BodyShop Business Presents Cycle Time Survey Findings at Sherwin-Williams Vision Group Event - BodyShop Business
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BodyShop Business Presents Cycle Time Survey Findings at Sherwin-Williams Vision Group Event

Survey reveals what national cycle time average is and clues to how shops can improve this key metric.

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BodyShop Business Editor Jason Stahl presents the cycle time survey findings to the Sherwin-Williams Vision Group.Cycle time is quickly becoming one of the most important metrics by which a collision repair facility can measure itself against its competitors. Also, insurers are putting a heavier emphasis on this Key Performance Indicator to determine who gets the lion’s share of their work. That’s why it was the focus of discussion at the Sherwin-Williams Vision Group meeting Feb. 24 in Phoenix, Ariz.

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BodyShop Business Editor Jason Stahl presented the findings of a cycle time survey the magazine conducted to the group, pointing out the average cycle time respondents turned in and what the industry perceives as obstacles to improving it.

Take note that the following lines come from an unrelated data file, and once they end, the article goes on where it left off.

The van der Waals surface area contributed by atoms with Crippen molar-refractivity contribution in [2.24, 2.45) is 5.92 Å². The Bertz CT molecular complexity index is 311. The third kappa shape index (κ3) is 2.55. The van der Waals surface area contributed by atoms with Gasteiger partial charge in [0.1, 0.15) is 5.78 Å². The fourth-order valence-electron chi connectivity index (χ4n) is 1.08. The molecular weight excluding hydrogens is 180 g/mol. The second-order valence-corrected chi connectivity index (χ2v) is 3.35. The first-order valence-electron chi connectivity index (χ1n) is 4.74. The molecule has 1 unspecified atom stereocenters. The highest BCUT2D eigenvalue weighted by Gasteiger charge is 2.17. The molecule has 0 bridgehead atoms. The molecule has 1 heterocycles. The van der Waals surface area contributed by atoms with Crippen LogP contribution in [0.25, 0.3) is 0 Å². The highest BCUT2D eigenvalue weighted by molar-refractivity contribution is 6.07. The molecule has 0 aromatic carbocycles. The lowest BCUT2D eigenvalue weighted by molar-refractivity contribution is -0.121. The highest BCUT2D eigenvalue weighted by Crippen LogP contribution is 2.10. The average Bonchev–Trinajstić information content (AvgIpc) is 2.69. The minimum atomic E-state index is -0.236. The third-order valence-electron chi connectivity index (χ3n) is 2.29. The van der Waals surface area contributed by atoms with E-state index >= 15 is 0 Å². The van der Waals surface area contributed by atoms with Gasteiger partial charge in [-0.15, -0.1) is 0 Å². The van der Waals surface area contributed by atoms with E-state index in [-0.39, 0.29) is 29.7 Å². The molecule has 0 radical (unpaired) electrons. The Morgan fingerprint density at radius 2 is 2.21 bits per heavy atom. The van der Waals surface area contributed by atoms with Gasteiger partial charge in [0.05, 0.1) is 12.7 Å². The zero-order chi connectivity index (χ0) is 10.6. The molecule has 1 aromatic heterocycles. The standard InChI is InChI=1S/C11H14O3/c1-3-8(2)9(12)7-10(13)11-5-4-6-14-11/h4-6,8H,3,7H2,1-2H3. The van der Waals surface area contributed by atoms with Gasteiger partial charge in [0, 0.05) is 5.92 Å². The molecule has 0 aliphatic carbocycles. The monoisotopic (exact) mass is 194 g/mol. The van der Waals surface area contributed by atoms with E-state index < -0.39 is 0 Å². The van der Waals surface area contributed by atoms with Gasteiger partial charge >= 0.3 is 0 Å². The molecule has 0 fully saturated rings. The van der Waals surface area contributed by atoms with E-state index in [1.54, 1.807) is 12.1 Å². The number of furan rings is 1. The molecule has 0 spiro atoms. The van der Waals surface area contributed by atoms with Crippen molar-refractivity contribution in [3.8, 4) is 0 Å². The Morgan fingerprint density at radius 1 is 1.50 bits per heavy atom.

Nearly 300 repairers responded to the survey. Approximately 68 percent defined themselves as independent single-store owners. Seventy-one percent had at least one DRP, 43 percent had up to 10 repair orders per week, and 41 percent had an average repair order of $2,000 to $2,500.

With the understanding of cycle time as “keys to keys,” the respondents returned a driveable cycle time of 4.4 days, with a non-driveable cycle time of 10.3 days. Asked what they thought their driveable cycle time should be, the response was 4.0 days.

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Respondents said the No. 1 obstacle to improving cycle time was “waiting for parts.” The No. 2-ranked obstacle was “time looking for parts.” Some other obstacles listed were:

• Insurer response times
• Supplement policies
• Short writes
• Used and aftermarket parts
• DRP administration

Respondents said their average touch time (defined as the average time a technician actually "touches" the vehicle during an 8-hour day producing labor hours) was 4.8 hours per 8-hour day. The No. 1 obstacle to improving touch time was “work processes,” followed by:

• Waiting for parts
• Estimating
• Looking for parts
• Better inventory management
• Redos

Some other obstacles to improving touch time listed were:

• Scheduling
• Waiting on materials to cure
• Wrong parts due to dealers
• Supplements

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